In her book Invisible Women, Caroline Criado-Perez argues that not only is medical and...read more
A quarter of the childcare workforce in England is considering quitting the sector as a result of stress and mental health difficulties, according to a survey by the Pre-school Learning Alliance.
A further 5% of respondents to the survey of 2,000 childcare workers have already confirmed that they will be leaving the sector or have already left.
The survey also revealed that:
– 57% of early years practitioners say they have suffered from anxiety as a result of work, while 26% have experienced depression.
– 65% say work-related stress or mental health difficulties have impacted on their personal relationships, while 45% say their work performance has been negatively affected.
– 74% have regularly felt stressed about work or an issue relating to work over the past month.
– 61% don’t feel that they have a good work-life balance.
– 23% have taken time off work as a result of work-related stress or mental health issues.
The survey respondents – who were mainly comprised of nursery / pre-school owners, managers and staff as well as childminders – also cited serious physical consequences of work-related stress, including high blood pressure, palpitations and in a small number of cases, strokes and heart attacks. Forty-five respondents (2%) said that they had experienced thoughts of ending their own lives.
The main sources of stress cited by respondents were high workloads (in particular, paperwork and administration), financial pressures stemming from a lack of adequate government funding and low pay.
The Alliance is calling on the Department of Education and Ofsted to work with the organisation to conduct a review into early years workloads, and in particular, to identify and address areas of excessive or unnecessary paperwork and administration.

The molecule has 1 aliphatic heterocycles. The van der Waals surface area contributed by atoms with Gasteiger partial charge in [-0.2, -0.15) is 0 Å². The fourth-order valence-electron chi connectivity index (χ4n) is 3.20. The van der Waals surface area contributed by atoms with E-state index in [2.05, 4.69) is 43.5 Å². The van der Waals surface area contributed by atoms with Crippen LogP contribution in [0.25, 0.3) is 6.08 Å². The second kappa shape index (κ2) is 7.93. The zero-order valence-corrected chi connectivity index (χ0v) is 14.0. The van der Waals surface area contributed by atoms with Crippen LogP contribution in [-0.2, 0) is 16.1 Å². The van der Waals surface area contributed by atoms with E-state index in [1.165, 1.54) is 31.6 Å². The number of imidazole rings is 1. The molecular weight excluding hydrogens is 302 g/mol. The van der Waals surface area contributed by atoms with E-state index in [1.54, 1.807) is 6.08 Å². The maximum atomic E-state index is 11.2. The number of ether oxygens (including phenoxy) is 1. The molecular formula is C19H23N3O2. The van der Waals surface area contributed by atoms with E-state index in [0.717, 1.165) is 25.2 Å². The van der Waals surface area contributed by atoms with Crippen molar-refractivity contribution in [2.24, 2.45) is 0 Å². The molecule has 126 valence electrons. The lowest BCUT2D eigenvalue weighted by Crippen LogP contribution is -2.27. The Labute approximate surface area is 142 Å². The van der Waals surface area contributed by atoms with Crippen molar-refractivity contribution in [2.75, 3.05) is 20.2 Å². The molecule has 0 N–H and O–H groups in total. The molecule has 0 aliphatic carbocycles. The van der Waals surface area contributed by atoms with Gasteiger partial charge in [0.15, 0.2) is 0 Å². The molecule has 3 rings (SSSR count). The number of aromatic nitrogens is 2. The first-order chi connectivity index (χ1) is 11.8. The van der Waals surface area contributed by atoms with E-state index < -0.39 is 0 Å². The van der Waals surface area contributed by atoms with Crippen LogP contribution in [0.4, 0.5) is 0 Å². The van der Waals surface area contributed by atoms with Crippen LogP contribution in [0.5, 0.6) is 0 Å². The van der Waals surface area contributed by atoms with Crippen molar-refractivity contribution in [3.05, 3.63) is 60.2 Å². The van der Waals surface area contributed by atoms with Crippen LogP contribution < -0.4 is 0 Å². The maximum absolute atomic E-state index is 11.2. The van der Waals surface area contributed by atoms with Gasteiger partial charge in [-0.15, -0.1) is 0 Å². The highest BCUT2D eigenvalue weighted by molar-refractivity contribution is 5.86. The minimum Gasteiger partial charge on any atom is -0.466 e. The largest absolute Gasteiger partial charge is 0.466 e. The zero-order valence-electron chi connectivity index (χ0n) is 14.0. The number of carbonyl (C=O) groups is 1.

Alliance chief executive Neil Leitch said: “When you get to a situation where a quarter of your workforce is actively considering quitting, it’s clear something needs to change. Those that work in the early years do what they do because they are committed to helping young children learn and develop, but when working in the sector is affecting their mental – and physical – health, impacting on their ability to do their jobs properly and, in some cases, costing them their relationships, it’s hard to blame those that decide: ‘Enough is enough’.
“But it doesn’t have to be this way. That’s why we’re calling on the Department of Education and Ofsted to work with us to address workload concerns and to implement the support that many in the early years clearly need as a matter of urgency – and why we will continue to lobby government to finally address the funding concerns that are placing such unnecessary stress and pressure on so many in the sector.”